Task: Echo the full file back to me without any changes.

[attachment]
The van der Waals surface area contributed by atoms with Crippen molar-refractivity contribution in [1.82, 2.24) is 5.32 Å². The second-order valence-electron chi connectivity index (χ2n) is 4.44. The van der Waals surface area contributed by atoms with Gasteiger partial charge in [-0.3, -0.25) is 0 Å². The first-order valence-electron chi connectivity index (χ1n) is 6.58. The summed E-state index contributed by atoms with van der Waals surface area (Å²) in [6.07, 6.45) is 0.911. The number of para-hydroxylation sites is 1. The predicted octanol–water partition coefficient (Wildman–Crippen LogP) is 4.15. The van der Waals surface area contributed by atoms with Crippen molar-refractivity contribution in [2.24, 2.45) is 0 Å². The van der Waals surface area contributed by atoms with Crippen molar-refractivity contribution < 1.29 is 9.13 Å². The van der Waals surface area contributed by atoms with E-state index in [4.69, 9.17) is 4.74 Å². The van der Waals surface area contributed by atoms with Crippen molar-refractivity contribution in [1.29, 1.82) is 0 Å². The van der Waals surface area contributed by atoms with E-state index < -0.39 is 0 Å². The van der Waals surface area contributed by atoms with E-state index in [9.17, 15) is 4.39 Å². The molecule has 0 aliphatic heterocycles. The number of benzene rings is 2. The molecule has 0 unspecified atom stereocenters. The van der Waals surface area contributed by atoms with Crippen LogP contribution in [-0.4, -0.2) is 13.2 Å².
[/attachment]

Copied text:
The van der Waals surface area contributed by atoms with Crippen molar-refractivity contribution in [1.82, 2.24) is 5.32 Å². The second-order valence-electron chi connectivity index (χ2n) is 4.44. The van der Waals surface area contributed by atoms with Gasteiger partial charge in [-0.3, -0.25) is 0 Å². The first-order valence-electron chi connectivity index (χ1n) is 6.58. The summed E-state index contributed by atoms with van der Waals surface area (Å²) in [6.07, 6.45) is 0.911. The number of para-hydroxylation sites is 1. The predicted octanol–water partition coefficient (Wildman–Crippen LogP) is 4.15. The van der Waals surface area contributed by atoms with Crippen molar-refractivity contribution in [2.24, 2.45) is 0 Å². The van der Waals surface area contributed by atoms with Crippen molar-refractivity contribution < 1.29 is 9.13 Å². The van der Waals surface area contributed by atoms with E-state index in [4.69, 9.17) is 4.74 Å². The van der Waals surface area contributed by atoms with Crippen molar-refractivity contribution in [1.29, 1.82) is 0 Å². The van der Waals surface area contributed by atoms with E-state index < -0.39 is 0 Å². The van der Waals surface area contributed by atoms with E-state index in [9.17, 15) is 4.39 Å². The molecule has 0 aliphatic heterocycles. The number of benzene rings is 2. The molecule has 0 unspecified atom stereocenters. The van der Waals surface area contributed by atoms with Crippen LogP contribution in [-0.4, -0.2) is 13.2 Å².